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Election donor acquitted
November 24, 2006

Tender Choice Foods has been acquitted of making illegal donations to the 2003 election campaign of Larry Di Ianni. The charges were laid and prosecuted by Dundas bookseller Joanna Chapman in relation to a donation by Pasquale Smith to the 2003 Larry Di Ianni campaign.

Chapman brought private charges against eighteen contributors to Di Ianni’s campaign, fifteen of which acknowledged their over-donations and agreed to make charitable donations in return for withdrawal of the charges. Tender Choice Foods, however, elected to take the matter to trial where Chapman’s lawyer Eric Gillespie acted as the prosecutor.

Di Ianni’s sworn election report in March 2004 showed a $750 contribution from Pasquale Smith and a second $750 from Pasquale Paletta, as well as a $150 donation from Paletta International Corporation, all of which had the same Burlington address shared by Tender Choice Foods.

Chapman flagged the first donation as questionable after calling the company and being told no one by the name of Pasquale Smith worked there. In a subsequent financial statement filed a year later, the Di Ianni campaign indicated the Pasquale Smith gift was actually a corporate cheque from Tender Choice Foods, and that the Pasquale Paletta donation was also a corporate cheque from Paletta International Inc.

But Justice of the Peace Lillian Ross ruled yesterday that “no evidence was provided by the prosecution with respect to shares and shareholdings” to prove that Tender Choice and Paletta International were associated corporations.

In the October 10 hearing, Gillespie had presented copies of two refund cheques issued by Di Ianni, and also offered copies of the two original $750 donation cheques to the court. The latter were both written on the same day and appear to have been signed by the same two individuals.

He also presented the court with the report of compliance auditor Ken Froese, and pointed to the statement that “Pasquale Smith and Pasquale Paletta were incorrectly captured on the original financial statements and were correctly recorded as Paletta International Corporation and Tender Choice Foods in the final statements. They were associated companies and were refunded their over-contribution prior to the filing of the final financial statement.”

Tender Choice Foods lawyer Stephen Chisholm countered that Froese should have been in court to present this evidence so he could be cross-examined and that Gillespie had failed to present any evidence of actual ownership of the two companies and therefore couldn't conclude they are associated within the definition of the Muncipal Elections Act.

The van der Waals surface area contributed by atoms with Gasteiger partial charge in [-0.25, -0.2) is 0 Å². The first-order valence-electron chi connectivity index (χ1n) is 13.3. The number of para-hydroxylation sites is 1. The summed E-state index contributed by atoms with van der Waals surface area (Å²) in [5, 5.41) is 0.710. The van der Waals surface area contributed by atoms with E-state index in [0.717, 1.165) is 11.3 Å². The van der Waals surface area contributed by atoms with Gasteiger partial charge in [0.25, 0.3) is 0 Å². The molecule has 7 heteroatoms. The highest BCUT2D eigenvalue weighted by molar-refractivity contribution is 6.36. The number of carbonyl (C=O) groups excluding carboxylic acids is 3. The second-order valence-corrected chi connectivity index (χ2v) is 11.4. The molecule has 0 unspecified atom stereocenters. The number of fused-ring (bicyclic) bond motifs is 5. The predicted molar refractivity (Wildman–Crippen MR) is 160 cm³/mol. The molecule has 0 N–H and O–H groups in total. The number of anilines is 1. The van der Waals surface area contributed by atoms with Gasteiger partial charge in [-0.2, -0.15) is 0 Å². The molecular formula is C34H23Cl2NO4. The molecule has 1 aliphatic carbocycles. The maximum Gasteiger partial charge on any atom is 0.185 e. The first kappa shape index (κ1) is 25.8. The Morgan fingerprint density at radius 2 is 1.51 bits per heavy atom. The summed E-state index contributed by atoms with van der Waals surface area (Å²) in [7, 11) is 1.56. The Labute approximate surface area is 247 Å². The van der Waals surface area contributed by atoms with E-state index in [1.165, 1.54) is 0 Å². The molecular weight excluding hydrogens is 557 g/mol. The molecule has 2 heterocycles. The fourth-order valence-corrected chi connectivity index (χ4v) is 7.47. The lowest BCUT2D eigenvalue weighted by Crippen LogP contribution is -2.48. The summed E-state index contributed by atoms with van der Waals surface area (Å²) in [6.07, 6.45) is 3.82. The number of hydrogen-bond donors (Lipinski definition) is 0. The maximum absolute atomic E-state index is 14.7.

Gillespie had countered the it is not possible to obtain the shareholding information for private companies and that to accept Chisholm's argument would “lead to a legal absurdity” where it would be impossible to prevent associated companies from making multiple election donations.

In her judgement, Ross noted Gillespie’s contention of “the tremendous commonality between the two corporations in terms of management structure, the board of directors and officers of the companies.” However she concluded that the association had not been proven beyond a reasonable doubt.

“Evidence to support commonality between the corporations is not sufficient if it does not provide evidence that includes share structure or ownership since this is an essential element of the offence,” Ross concluded.

The court decision is likely to fuel widespread demands for reforms to the Municipal Elections Act. The legislation specifically forbids combined donations over $750 from associated corporations, and empowers citizens like Chapman to challenge improper contributions. But the Act does not indicate how either citizens or candidates could determine whether or not companies are associated when their ownership information is not public.

Justice of the Peace Ross is a former Conservative MPP. She won the Hamilton West seat in 1995 as part of the Mike Harris province wide victory, but was defeated in the 1999 election by Liberal Judy Marsales. The provincial Attorney General appointed her a Justice of the Peace in October 2002. Records of her 1999 campaign finances show a $500 donation from Paletta International.

© Citizens At City Hall (CATCH)